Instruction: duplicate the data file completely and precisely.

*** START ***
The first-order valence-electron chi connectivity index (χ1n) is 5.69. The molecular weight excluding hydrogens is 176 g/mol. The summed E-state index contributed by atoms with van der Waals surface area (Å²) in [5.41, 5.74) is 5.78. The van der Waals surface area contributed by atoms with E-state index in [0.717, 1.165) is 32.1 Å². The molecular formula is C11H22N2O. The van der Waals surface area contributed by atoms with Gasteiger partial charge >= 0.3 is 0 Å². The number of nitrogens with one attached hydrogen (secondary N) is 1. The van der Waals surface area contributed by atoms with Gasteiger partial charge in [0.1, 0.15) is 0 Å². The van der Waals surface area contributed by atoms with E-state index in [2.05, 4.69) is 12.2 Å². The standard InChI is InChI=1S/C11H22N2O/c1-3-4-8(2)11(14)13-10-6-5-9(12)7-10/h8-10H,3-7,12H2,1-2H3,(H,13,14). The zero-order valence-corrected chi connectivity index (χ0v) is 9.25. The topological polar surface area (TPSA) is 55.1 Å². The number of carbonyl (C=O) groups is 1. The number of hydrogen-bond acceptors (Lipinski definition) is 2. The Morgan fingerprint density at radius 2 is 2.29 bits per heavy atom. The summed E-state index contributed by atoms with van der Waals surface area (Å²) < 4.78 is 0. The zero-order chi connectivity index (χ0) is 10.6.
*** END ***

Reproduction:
The first-order valence-electron chi connectivity index (χ1n) is 5.69. The molecular weight excluding hydrogens is 176 g/mol. The summed E-state index contributed by atoms with van der Waals surface area (Å²) in [5.41, 5.74) is 5.78. The van der Waals surface area contributed by atoms with E-state index in [0.717, 1.165) is 32.1 Å². The molecular formula is C11H22N2O. The van der Waals surface area contributed by atoms with Gasteiger partial charge >= 0.3 is 0 Å². The number of nitrogens with one attached hydrogen (secondary N) is 1. The van der Waals surface area contributed by atoms with Gasteiger partial charge in [0.1, 0.15) is 0 Å². The van der Waals surface area contributed by atoms with E-state index in [2.05, 4.69) is 12.2 Å². The standard InChI is InChI=1S/C11H22N2O/c1-3-4-8(2)11(14)13-10-6-5-9(12)7-10/h8-10H,3-7,12H2,1-2H3,(H,13,14). The zero-order valence-corrected chi connectivity index (χ0v) is 9.25. The topological polar surface area (TPSA) is 55.1 Å². The number of carbonyl (C=O) groups is 1. The number of hydrogen-bond acceptors (Lipinski definition) is 2. The Morgan fingerprint density at radius 2 is 2.29 bits per heavy atom. The summed E-state index contributed by atoms with van der Waals surface area (Å²) < 4.78 is 0. The zero-order chi connectivity index (χ0) is 10.6.